The University of North Texas was founded in 1890 as a private teacher training institution. In 1899 the Texas legislature passed a bill to make North Texas a state institution. The money to fund the college was appropriated in 1901. The last president of the private normal school was President Menter Bradley Terrill (1868-1931), who held the office of president from 1894 to 1901.

Black and white portrait of a white man in a dark suit and tie.

Menter B. Terrill, c. 1900.

Menter Terrill came from a family that valued education and worked to bring educational opportunities to their communities. His father taught at Winchester Normal College and went on to found a college in Decherd, Tennessee in 1890. When he took up the office of the president, he was joined in teaching by his wife (who taught English and science) and his sister (who taught primary and intermediate grades).  Other family members who were added to the faculty were Hattie Terrill (1897, a teacher of ancient and modern languages) and Lutie Terrill (1900, who taught shorthand and typewriting).

 Ada Terrill, Meter’s wife, started teaching at the age of 15 in a private school in McMinnville, Tennessee. The money she earned helped her to enroll in the Winchester Normal College. Menter and Ada met at Winchester Normal and were married in 1891. They worked to reorganize the public schools in Winchester before learning about the opportunity of working at the North Texas Normal College in Denton.

Black and white photograph of a group of people from the late 1800s. They are in three rows, with men only in the front and back rows, while mostly women and one man are in the middle row. A list of their names is at the top of the board the photo is attached to.

NTSC Class of 1899, Ada Terrill sits at center of middle row, with Menter Terrill siting next to her.

Menter and Ada left when the Normal became a state institution.  He attended Yale, earning A.B. and A.M. degrees. She enrolled at Wellesley, and received special permission to attend Yale to pursue graduate work, becoming one of the first women allowed to attend Yale. They returned to Texas and founded the Terrill School for Boys in Dallas in 1906. The college preparatory school is now known as St. Mark’s School.

Other members of the Terrill family continued the family tradition of contributing to the field of education at all levels. The following family members represent just a few of the teachers this family produced.

Black and white photograph of a large group of children posing for a class photo. The girls towards the front wear mostly white dresses, while boys towards the back wear suits.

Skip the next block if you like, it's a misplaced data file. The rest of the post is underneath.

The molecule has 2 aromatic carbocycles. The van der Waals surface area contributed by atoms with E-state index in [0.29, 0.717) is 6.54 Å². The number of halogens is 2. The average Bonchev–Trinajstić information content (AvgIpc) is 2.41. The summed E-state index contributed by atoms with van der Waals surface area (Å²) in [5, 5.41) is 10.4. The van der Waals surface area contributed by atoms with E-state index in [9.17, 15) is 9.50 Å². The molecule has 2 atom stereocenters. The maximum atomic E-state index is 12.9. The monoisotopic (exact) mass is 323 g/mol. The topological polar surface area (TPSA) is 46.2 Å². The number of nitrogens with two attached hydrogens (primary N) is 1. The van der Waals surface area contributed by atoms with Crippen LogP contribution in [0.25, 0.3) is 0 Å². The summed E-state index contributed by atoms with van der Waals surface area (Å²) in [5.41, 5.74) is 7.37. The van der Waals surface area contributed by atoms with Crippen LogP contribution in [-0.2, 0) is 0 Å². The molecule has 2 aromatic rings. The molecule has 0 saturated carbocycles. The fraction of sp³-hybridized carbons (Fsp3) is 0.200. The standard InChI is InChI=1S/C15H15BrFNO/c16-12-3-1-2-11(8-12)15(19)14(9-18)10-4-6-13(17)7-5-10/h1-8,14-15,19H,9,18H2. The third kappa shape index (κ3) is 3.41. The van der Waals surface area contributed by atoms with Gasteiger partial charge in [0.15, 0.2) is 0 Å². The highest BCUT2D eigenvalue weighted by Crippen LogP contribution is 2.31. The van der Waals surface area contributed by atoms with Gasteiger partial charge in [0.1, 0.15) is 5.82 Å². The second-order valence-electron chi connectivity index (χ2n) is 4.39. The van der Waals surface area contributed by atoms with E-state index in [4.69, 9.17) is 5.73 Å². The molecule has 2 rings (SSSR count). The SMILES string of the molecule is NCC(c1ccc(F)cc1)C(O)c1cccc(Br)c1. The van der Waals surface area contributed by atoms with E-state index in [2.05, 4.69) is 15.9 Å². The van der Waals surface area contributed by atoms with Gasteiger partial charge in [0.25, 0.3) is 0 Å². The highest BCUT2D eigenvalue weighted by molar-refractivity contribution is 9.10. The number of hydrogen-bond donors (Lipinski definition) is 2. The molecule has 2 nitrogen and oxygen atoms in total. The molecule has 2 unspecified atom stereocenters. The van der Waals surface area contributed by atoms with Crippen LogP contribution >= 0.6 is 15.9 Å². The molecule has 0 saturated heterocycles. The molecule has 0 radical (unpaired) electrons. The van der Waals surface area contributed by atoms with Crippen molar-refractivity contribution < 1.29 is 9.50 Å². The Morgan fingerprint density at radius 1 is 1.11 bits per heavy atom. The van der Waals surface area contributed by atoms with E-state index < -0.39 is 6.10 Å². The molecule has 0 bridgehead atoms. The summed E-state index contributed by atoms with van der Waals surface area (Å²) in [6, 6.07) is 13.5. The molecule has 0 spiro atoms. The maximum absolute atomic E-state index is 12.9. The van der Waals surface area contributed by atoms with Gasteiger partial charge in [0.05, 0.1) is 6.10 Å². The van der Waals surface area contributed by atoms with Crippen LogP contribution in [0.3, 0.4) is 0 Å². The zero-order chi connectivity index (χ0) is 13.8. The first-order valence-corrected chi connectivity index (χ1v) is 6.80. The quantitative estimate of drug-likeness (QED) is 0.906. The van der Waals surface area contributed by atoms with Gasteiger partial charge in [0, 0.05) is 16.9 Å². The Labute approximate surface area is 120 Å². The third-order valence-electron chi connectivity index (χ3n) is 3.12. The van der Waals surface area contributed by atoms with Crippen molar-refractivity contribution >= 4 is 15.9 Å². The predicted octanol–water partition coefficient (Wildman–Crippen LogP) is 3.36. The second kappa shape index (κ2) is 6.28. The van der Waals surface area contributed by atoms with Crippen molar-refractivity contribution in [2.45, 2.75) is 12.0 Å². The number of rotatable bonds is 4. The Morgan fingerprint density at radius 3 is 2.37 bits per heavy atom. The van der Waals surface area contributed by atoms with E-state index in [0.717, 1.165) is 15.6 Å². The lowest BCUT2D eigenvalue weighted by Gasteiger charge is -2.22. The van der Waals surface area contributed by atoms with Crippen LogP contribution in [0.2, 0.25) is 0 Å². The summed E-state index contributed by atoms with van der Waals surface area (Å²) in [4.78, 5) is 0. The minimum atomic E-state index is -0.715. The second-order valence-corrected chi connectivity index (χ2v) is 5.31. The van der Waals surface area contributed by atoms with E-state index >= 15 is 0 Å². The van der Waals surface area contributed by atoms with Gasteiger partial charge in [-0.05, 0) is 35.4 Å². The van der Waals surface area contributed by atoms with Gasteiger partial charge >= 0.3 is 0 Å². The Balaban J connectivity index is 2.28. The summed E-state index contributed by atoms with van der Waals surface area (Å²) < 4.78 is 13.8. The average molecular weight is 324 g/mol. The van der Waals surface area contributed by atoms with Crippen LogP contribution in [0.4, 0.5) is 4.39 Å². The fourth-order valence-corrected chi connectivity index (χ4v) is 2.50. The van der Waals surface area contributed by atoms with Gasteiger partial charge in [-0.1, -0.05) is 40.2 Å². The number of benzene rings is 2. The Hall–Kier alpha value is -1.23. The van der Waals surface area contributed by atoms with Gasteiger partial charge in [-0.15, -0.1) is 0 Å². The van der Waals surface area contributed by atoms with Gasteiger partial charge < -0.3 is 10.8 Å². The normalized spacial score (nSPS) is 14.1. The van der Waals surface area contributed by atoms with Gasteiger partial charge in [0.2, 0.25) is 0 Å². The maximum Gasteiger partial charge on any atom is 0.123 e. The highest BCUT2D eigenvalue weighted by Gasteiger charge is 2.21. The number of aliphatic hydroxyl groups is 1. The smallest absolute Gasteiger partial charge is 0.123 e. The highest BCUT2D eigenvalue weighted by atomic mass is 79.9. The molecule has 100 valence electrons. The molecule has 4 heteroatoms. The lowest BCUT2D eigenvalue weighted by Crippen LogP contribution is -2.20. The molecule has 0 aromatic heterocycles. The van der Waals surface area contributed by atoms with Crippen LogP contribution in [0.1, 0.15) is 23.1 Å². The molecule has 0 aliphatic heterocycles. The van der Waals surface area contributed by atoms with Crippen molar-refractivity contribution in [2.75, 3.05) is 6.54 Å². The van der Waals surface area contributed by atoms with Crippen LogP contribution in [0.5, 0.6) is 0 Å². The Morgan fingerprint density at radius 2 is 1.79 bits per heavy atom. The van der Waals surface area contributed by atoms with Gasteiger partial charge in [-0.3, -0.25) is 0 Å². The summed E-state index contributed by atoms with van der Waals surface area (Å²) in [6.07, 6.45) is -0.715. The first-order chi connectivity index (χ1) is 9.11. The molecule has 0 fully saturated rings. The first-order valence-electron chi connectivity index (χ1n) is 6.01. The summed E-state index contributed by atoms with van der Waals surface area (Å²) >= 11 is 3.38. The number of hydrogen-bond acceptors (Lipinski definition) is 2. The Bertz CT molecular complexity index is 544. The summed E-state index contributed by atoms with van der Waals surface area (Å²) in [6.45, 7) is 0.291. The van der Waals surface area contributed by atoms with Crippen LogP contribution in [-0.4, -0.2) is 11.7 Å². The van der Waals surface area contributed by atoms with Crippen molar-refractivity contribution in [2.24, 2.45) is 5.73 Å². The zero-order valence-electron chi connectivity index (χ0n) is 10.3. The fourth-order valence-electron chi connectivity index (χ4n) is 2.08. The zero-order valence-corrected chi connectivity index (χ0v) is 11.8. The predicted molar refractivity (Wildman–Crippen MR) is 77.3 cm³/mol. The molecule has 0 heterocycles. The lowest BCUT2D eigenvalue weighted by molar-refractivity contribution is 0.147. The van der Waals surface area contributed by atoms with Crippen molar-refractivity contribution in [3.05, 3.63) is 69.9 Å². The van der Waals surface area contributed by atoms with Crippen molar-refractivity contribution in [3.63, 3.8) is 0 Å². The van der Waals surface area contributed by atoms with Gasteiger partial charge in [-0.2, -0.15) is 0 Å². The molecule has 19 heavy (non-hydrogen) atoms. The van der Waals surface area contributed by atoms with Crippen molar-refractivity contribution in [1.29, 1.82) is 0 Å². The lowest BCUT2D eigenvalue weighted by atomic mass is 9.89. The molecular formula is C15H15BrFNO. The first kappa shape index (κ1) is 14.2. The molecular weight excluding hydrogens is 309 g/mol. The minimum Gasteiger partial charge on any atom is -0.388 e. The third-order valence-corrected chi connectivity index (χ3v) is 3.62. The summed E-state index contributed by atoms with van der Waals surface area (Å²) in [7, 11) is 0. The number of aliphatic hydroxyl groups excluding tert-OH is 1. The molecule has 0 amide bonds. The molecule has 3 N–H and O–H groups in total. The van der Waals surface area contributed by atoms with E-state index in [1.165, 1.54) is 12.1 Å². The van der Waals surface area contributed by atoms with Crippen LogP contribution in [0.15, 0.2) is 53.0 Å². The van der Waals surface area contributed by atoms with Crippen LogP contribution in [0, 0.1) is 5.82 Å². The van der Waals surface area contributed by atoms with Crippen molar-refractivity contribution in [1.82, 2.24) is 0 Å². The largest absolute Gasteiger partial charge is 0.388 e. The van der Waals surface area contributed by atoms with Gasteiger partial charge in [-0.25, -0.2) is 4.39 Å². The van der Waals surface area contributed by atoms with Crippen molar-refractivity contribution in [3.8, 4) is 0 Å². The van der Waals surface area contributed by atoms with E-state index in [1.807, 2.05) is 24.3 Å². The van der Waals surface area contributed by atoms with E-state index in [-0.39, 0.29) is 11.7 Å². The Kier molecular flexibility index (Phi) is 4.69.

NTNC students, Ruby Terrill (front left) has a small ‘R’ drawn on her skirt, Menter B. Terrill stands at the far left. 1895.

Ruby Terrill Lomax, an alumna of North Texas Normal College, became a faculty member of the University of Texas in Austin. She taught classical languages before becoming that school’s Dean of Woman. She was also one of the founders of Delta Kappa Gamma Society International in 1929. She was married to the folklorist John Lomax.

Ada Terrill Wray, the sister of Ruby Terrill Lomax, was also an alumna of North Texas Normal College. She also followed in the footsteps of her parents (Mr. and Mrs. R. W. Terrill) and became a teacher. She married an educator, Edward Holloway Wray, who served as the Dean of Men and head of the Department of English at East Texas College. She is noted for earning a bachelor’s degree at the same time as her daughter, Anna Wray, at East Texas State Teachers College in 1924.

Harriett Terrill Thurman, and alumna of Vanderbilt and Chicago Universities, worked as an instructor at the John B. Denton College (1901-1904) in Denton. She was married to the president of that college, Oliver M. Thurman. 

Black and white photograph of a group of people standing on steps. The men wear suits and women wear dresses.

West Texas State Normal College Faculty, Reuben Aubrey Terrill stands towards the center of the fourth row (labeled 25), c. 1920. (This photograph is owned by the Panhandle-Plains Historical Museum.)

Reuben Aubrey Terrill received a Commercial Certificate in 1892 from North Texas State Normal College. He also attended John B. Denton College, 1903-4. He was born in Missouri before his family moved to Denton.  They moved to Canyon, Texas in 1907, and worked as an editor at the Canyon News. He retired from the newspaper in 1909 to devote his time to the creation of a college, West Texas State Teachers College (now known as West Texas A&M University). He served as a member of the first Board of Trustees, and was briefly the Business Manager for school. He also taught and was the head of the Department of Industrial Arts.

The family were part of the movement in the United States to advance the nation through education.  They worked as teachers, professors, and founded institutions to prepare students for the challenges of the twentieth century.

One Response to “The Terrills: A Family of Educators”

  1. Sherri Webb ‘80

    I enjoyed this article about my great+ grandfather. Minton Terrill. Education has always been an integral part of our family. Many family members have graduated from UNT.
    The education we received was superior!
    Joseph N. Sherrill ( married my grandmother, Mary E.Terrill. )
    Ruth Sherrill Webb EdD – my mother
    Robin Webb Street MS – my sister
    Sherri Webb BS
    Ruth Burns (working on a PhD) my daughter
    Thank you for sharing this story.


Leave a Reply

Your email address will not be published. Required fields are marked *